An iPub Perspective Editorial
By Rabbi James Rudin
I ruminate on the words of Gertrude Stein, “You are all a lost generation,” and what it means for me. Members of my generation in America, born from 1930-1939, have been “lost” amid the generations immediately preceding and following us.
“You are all a lost generation.”
When Gertrude Stein said those now-famous words to Ernest Hemingway in 1923, she had in mind the writers and artists who came of age during World War I and the “Roaring Twenties” decade that followed. Besides Hemingway, they included F. Scott Fitzgerald, James Joyce, William Faulkner, and Isadora Duncan.
Of course, Stein’s use of “lost” did not mean the war-shattered generation had physically disappeared. Rather, its members were psychologically and emotionally adrift, without purpose or direction. But for me, her description is also a lament for members of my own American generation who were born between 1930 and 1939.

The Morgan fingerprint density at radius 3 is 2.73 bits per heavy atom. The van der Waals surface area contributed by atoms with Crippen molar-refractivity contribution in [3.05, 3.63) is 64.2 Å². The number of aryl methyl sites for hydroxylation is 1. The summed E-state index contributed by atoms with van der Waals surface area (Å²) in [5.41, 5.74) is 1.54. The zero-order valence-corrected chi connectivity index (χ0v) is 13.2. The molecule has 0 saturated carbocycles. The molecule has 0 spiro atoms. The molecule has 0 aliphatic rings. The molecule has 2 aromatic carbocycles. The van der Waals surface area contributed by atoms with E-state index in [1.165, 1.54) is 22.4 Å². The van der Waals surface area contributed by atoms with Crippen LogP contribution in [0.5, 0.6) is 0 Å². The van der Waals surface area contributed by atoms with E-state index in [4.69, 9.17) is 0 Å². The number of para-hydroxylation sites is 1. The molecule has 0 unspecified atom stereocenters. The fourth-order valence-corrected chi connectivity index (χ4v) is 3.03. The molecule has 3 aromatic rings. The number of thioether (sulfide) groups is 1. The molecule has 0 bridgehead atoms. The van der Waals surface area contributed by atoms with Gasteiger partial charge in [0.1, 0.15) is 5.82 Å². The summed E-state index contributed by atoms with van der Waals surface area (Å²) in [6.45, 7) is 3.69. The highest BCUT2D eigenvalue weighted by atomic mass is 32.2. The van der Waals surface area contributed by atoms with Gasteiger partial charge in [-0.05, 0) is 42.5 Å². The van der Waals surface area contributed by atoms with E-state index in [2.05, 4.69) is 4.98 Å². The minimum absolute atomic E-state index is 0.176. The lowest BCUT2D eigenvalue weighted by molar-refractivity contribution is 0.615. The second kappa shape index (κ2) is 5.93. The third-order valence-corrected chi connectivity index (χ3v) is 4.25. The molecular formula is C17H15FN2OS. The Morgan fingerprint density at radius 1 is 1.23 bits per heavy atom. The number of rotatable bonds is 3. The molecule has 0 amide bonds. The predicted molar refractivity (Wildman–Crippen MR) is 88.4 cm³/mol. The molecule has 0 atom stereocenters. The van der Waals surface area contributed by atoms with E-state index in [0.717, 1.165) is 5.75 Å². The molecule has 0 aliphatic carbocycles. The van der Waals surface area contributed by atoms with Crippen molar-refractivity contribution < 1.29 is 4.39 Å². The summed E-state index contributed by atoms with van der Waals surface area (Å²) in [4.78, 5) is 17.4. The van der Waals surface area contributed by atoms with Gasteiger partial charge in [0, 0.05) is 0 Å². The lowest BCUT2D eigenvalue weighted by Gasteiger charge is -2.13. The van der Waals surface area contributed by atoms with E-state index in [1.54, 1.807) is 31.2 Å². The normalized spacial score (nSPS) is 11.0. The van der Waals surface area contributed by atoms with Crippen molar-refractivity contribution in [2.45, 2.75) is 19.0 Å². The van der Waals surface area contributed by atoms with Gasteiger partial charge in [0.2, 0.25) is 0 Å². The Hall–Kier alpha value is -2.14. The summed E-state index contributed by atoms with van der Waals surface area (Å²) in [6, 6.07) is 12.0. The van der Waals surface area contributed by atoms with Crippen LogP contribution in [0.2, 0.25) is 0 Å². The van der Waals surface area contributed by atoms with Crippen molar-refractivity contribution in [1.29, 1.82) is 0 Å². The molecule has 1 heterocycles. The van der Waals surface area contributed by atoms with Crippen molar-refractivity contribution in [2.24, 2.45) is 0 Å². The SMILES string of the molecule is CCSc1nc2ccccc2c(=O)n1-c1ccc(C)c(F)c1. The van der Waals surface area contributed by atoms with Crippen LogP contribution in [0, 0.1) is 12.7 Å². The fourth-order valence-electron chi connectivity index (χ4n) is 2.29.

We were too young to fight in World War II, so we could never be members of Tom Brokaw’s celebrated “Greatest Generation.” The unpopular Korean and Vietnam conflicts were our fights, conflicts most Americans want to forget.
Because of the devastating economic Great Depression, my generation was less numerous than the famously self-indulgent “Baby Boomers” born between 1946 and 1964. Alas, no capital letter describes my 1930s cohorts like Generation X, those Americans born between 1964 and the early 1980s. And currently assuming leadership positions in our society are the self-absorbed “Millennials,” the generation of Americans who came to adulthood around 2000.
While sociologists devote a myriad of academic, economic, and political studies to the Boomers, Xers, and Millennials, little attention is paid to my forgotten Great Depression generation. In that sense, we are indeed “lost,” lacking even a collective name to identify us.